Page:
NNPA Rededicates Media Lab at HU’s School of Communications
The National Newspaper Publishers Association rededicated Howard University’s School of Communications media lab as a further testament to the commitment to the partnership between the organization and the school’s journalism department.
The ribbon cutting took place with numerous members of the NNPA, NNPA interns from around the country and prominent faculty members of the School of Communications.
“In 2014, the media lab was refurbished with 16 Mac desktop computers thanks to Mary Denson of the NNPA. This news lab serves as a central vehicle for the journalism department, preparing students to convey news and persuasive messages with technology,” said Wilhelmina Wright-Harp, the associate dean for research and academic affairs.
In 2003, the NNPA began its partnership with the Howard University School of Communications. It is one of the first news organization-university partnerships in the country. Howard University journalism students continue this partnership through the Howard University News Service.
Students have their original stories published in NNPA papers throughout the country, which contributes to their resumes, clips and overall journalism acumen.
Anissa Pierre, a senior, was selected to participate as one of 20 interns in the NNPA’s Black Press Week.
“I was selected by Howard University News Service to participate in Black Press Week. We got to meet a lot of publishers and have workshops with George Curry, the NNPA editor-in-chief. He gave us interviewing and writing tips. I don’t have anything lined up after graduation, so this has been really helpful,” said Pierre.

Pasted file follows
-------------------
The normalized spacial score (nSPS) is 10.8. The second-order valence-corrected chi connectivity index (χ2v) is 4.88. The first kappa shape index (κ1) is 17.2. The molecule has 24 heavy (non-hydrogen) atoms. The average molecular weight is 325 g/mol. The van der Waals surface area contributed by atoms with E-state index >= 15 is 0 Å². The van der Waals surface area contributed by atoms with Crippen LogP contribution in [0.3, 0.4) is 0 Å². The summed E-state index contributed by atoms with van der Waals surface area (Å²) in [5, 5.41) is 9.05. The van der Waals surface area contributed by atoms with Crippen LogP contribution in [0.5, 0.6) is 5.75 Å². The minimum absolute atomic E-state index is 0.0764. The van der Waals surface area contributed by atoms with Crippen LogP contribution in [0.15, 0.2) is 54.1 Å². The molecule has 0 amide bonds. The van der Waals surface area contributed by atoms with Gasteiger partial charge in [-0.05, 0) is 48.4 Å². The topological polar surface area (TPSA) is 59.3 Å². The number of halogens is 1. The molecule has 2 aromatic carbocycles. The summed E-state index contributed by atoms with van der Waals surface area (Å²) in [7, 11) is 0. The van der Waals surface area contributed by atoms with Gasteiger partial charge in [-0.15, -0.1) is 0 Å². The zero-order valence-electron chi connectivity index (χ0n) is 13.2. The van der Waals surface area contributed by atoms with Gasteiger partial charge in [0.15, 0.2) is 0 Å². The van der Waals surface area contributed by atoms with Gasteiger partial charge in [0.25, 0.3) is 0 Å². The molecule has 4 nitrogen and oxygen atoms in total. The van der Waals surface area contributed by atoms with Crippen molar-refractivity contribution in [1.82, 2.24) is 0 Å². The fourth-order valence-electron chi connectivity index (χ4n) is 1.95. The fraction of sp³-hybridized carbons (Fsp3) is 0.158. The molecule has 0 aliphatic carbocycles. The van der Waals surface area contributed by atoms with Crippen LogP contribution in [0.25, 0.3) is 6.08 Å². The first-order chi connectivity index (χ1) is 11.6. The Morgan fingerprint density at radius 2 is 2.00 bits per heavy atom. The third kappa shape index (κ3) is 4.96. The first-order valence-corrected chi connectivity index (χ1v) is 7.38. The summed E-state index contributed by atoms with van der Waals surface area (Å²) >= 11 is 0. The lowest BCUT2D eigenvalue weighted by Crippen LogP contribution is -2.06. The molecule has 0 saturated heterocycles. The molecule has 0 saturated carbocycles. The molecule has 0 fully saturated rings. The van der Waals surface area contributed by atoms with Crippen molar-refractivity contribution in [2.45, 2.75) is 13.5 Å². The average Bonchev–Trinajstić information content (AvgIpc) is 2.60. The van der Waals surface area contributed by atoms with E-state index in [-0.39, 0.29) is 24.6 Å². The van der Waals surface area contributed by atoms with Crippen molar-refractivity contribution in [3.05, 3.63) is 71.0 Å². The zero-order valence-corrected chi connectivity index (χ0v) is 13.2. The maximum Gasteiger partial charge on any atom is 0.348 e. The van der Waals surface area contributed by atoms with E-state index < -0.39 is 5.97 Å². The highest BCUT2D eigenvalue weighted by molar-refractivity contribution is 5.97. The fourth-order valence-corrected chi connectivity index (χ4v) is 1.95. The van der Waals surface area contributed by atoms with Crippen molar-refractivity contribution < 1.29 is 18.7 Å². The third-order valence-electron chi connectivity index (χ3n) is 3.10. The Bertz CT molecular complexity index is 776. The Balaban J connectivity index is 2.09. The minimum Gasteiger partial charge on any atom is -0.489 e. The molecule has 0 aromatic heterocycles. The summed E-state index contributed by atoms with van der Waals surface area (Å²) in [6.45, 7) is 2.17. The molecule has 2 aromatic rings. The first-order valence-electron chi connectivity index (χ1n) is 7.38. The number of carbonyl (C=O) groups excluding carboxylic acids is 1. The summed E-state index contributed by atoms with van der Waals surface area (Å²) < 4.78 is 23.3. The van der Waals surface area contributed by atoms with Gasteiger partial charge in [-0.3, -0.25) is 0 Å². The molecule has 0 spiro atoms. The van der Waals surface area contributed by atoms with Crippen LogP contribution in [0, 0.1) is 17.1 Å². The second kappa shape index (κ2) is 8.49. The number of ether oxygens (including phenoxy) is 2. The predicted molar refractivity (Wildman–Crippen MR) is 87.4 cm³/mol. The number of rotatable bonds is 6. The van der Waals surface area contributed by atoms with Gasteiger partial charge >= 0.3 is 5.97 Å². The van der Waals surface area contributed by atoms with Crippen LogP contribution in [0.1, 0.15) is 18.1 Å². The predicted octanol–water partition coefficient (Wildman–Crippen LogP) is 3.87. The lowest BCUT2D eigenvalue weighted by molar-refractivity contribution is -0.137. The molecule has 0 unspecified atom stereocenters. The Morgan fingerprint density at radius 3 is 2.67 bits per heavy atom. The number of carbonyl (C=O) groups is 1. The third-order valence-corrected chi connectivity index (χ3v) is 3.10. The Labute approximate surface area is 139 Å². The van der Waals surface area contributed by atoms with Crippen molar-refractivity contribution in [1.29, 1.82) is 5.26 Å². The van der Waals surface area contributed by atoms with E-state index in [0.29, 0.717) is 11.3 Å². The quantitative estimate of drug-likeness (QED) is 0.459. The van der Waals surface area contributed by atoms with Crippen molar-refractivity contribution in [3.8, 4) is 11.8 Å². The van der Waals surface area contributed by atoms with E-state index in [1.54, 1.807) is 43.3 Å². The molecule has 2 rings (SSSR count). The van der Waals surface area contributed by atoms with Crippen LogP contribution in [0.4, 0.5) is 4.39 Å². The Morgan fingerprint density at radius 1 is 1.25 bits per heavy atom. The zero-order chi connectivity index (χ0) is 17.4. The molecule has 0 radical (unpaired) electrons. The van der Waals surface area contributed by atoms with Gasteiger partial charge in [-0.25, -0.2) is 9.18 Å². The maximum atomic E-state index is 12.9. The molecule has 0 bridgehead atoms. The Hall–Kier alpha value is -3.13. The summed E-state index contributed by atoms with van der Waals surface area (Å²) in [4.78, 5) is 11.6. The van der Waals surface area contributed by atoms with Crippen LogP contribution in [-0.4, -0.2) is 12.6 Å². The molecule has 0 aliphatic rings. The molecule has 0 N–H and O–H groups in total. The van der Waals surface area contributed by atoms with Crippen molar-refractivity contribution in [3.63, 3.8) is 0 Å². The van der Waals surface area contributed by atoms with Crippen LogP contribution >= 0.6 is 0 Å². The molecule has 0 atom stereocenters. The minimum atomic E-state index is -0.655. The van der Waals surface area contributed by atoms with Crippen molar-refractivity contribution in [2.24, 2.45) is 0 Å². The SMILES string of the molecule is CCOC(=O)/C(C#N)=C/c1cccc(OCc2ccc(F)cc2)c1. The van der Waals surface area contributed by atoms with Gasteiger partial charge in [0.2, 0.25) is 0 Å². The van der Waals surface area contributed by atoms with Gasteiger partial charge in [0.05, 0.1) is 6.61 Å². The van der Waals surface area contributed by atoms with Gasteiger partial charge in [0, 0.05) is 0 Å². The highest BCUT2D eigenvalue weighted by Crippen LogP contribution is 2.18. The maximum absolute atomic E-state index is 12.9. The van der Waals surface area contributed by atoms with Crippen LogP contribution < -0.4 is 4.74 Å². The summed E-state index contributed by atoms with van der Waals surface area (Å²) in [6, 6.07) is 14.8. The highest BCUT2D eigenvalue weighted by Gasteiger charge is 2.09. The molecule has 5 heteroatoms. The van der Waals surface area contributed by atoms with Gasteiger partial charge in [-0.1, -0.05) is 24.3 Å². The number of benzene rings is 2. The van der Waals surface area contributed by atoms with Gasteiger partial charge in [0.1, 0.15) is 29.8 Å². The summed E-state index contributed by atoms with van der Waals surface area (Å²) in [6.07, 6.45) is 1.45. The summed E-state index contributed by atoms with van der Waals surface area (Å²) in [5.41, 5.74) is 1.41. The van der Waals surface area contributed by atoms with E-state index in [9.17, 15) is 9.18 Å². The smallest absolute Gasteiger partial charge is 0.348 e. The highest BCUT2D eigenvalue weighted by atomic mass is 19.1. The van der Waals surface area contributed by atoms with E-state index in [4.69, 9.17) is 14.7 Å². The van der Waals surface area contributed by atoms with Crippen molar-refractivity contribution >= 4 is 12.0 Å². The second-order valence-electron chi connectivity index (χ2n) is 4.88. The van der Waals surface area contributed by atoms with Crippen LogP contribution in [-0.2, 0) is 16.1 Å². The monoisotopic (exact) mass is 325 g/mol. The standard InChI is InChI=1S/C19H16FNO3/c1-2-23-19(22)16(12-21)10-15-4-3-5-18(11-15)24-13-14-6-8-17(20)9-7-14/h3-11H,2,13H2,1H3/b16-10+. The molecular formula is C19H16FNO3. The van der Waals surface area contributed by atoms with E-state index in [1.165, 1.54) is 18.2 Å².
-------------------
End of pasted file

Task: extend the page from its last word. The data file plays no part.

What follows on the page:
Along with technological advances in the School of Communications, the school has undergone major curriculum changes.
In the fall of 2013, the Radio, Television and Film Department merged with journalism to become the Media, Journalism and Film Department. This was intended to better serve students and prepare them for an ever-changing workforce.
“Our mission is to serve the NNPA and our students. We thank you for publishing their stories around the country. We have a chance to work on a lot of pressing issues affecting our communities,” said Yanick Rice Lamb, the assistant chair of the Department of Media, Journalism and Film.
When Trennie Williams Jr., 19, a sophomore at University of Tennessee, Knoxville, who has been around the NNPA all his life, heard about the opportunity to participate in Black Press Week, he jumped.
“I found out about this opportunity through my granddad, Mr. Jimmy Williams, who owns the Memphis Silver Star. I thought it would be a great way to learn and get exposure. It’s crazy because everyone here knows my grandfather. To me, now it is that much more important for me to continue the tradition that has been set.”